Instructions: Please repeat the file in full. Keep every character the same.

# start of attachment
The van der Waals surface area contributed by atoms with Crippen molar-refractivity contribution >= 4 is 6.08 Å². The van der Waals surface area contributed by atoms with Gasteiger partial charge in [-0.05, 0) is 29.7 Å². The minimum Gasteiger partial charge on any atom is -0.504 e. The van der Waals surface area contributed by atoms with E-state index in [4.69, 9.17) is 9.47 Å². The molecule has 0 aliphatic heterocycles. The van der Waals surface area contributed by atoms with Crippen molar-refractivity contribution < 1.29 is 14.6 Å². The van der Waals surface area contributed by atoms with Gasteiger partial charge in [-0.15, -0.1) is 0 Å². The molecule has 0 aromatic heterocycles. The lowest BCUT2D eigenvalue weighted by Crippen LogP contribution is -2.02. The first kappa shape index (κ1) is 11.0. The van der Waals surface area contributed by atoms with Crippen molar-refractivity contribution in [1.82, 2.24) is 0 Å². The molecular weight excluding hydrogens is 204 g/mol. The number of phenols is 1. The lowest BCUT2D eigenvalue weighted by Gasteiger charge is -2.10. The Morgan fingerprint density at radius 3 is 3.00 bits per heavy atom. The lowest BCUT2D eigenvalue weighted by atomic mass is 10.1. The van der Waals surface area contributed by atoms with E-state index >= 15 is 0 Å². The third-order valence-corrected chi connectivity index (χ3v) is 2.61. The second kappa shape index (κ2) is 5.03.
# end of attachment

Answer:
The van der Waals surface area contributed by atoms with Crippen molar-refractivity contribution >= 4 is 6.08 Å². The van der Waals surface area contributed by atoms with Gasteiger partial charge in [-0.05, 0) is 29.7 Å². The minimum Gasteiger partial charge on any atom is -0.504 e. The van der Waals surface area contributed by atoms with E-state index in [4.69, 9.17) is 9.47 Å². The molecule has 0 aliphatic heterocycles. The van der Waals surface area contributed by atoms with Crippen molar-refractivity contribution < 1.29 is 14.6 Å². The van der Waals surface area contributed by atoms with Gasteiger partial charge in [-0.15, -0.1) is 0 Å². The molecule has 0 aromatic heterocycles. The lowest BCUT2D eigenvalue weighted by Crippen LogP contribution is -2.02. The first kappa shape index (κ1) is 11.0. The van der Waals surface area contributed by atoms with Crippen molar-refractivity contribution in [1.82, 2.24) is 0 Å². The molecular weight excluding hydrogens is 204 g/mol. The number of phenols is 1. The lowest BCUT2D eigenvalue weighted by Gasteiger charge is -2.10. The Morgan fingerprint density at radius 3 is 3.00 bits per heavy atom. The lowest BCUT2D eigenvalue weighted by atomic mass is 10.1. The van der Waals surface area contributed by atoms with E-state index >= 15 is 0 Å². The third-order valence-corrected chi connectivity index (χ3v) is 2.61. The second kappa shape index (κ2) is 5.03.